This is a common question, especially for self-paced courses. If you’re dealing with low completion rates, the first thing I recommend is to find out why your learners aren’t completing your course. In my experience, it usually comes down to a handful of reasons…
One of the questions I get all the time is “Janelle, how do I outline my online course?” Honestly, outlining your course is the 3rd or 4th step to take (stay tuned for more on that), but let’s focus on answering your question. In the video below, I walk you through my process for creating a course outline. Enjoy!
In my last post, you read about how people try to skip validating their course topic, specifically Customer Development Interviews.
CDIs (a method of pre-validation) help you create a more meaningful, focused course.
Still people try to skip 'em.
For example, about 8 months ago Ken (not his real name) reached out to me because he had a proven process he wanted to turn into an online course. (He’d been putting it off for 3 years and was sick of having it on his 'one day' list.)
“How can I get more people to buy my online course?”
This is a question that pops into my inbox often. My first response is always to probe for more information, “What’s your current marketing strategy?”
More often than not, I get one of the following replies:
“Well, mostly by word of mouth.”
“I have an email list, but I don’t want to bother my subscribers.”
“I’ve been sharing it on social media.”
If you’re marketing via social media posts or word of mouth, that’s a start—but it’s not enough.
You need a funnel.
If you’ve ever worked a 9 - 5, you’re probably familiar with the term onboarding. Here's how Wikipedia defines it:
Onboarding, also known as organizational socialization, refers to the mechanism through which new employees acquire the necessary knowledge, skills, and behaviors to become effective organizational members and insiders.
In simpler terms, onboarding means providing the necessary information for your new employees to navigate your organization.
Without onboarding, your employees are stuck trying to figure out where to go for information, how to do their job, who to contact for questions, etc. Trust me, it sucks.
Onboarding applies to online courses too. It’s how your learners know how to navigate your course.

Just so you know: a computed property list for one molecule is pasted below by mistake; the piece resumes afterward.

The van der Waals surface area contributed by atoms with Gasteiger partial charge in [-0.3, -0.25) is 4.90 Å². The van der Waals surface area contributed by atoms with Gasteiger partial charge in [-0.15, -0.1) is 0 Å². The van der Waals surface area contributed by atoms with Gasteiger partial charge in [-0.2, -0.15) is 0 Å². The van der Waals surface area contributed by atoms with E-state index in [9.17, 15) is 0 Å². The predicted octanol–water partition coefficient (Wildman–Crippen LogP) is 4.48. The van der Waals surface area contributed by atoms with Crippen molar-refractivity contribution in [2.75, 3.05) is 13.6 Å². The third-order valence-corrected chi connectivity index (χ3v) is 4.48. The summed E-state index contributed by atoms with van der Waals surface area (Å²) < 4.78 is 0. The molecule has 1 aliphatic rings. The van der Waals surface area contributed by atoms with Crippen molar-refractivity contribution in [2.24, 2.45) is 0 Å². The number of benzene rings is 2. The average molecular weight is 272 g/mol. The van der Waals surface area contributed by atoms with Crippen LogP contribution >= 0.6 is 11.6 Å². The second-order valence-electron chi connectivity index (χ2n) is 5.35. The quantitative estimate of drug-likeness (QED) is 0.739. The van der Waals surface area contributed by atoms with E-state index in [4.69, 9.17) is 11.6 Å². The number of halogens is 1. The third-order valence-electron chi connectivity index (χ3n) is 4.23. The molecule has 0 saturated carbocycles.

A while back I listened to Pat Flynn’s podcast episode with Derek Halpern about selling. In the episode, Derek explains his POD technique for writing sales copy. But before he described his framework, he said something that I had never heard anyone else say out loud: you don’t just have one target customer, you have multiple.
Derek was right. (You have customer segments.) And yet, countless Internet gurus spread the myth that you have a single ‘customer avatar.’
(Sidebar: there is a good reason why people tell you this but it sends us down a rabbit hole, so let’s ignore it, k?)
The same is true with learning styles. They’re a myth. At best, they're an outdated theory on how we learn.
I’ll get right to it: this year was great professionally, but extremely difficult personally. I’m not good at telling half-truths, so I’ve chosen to share both sides, instead of curating only the work stuff. Here’s what went down:
Every successful course creator I've ever worked with or interviewed has told me the same thing: "I asked people what they were struggling with and created a solution."
There's a reason none of them said, "I asked people what they wanted."
There’s a lot of competition out there for online courses. What makes a course so attractive that people will pay more for it than other alternatives?
All my life I’ve been called a truth-teller. At times, I’ve tried to shy away from telling the truth when asked, because I learned pretty quickly that it can make people uncomfortable.
But shying away from who you are never works.
This post is something that I’ve been mulling over for a while. And it’s gonna make a few people uncomfortable.